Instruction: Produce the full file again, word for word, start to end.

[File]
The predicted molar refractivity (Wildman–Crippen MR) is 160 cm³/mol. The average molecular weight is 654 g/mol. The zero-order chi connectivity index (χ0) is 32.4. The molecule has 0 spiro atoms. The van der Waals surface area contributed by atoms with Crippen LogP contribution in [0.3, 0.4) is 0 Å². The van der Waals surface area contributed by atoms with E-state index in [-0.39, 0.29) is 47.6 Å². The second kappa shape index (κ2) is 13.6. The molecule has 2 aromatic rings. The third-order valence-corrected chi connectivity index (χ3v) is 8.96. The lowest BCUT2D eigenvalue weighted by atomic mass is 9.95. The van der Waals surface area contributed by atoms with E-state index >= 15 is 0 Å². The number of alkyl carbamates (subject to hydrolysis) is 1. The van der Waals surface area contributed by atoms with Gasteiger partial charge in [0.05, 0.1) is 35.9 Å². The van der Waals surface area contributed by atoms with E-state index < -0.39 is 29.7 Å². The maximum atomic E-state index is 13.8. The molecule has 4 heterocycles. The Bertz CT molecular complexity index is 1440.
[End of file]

The predicted molar refractivity (Wildman–Crippen MR) is 160 cm³/mol. The average molecular weight is 654 g/mol. The zero-order chi connectivity index (χ0) is 32.4. The molecule has 0 spiro atoms. The van der Waals surface area contributed by atoms with Crippen LogP contribution in [0.3, 0.4) is 0 Å². The van der Waals surface area contributed by atoms with E-state index in [-0.39, 0.29) is 47.6 Å². The second kappa shape index (κ2) is 13.6. The molecule has 2 aromatic rings. The third-order valence-corrected chi connectivity index (χ3v) is 8.96. The lowest BCUT2D eigenvalue weighted by atomic mass is 9.95. The van der Waals surface area contributed by atoms with E-state index >= 15 is 0 Å². The number of alkyl carbamates (subject to hydrolysis) is 1. The van der Waals surface area contributed by atoms with Gasteiger partial charge in [0.05, 0.1) is 35.9 Å². The van der Waals surface area contributed by atoms with E-state index < -0.39 is 29.7 Å². The maximum atomic E-state index is 13.8. The molecule has 4 heterocycles. The Bertz CT molecular complexity index is 1440.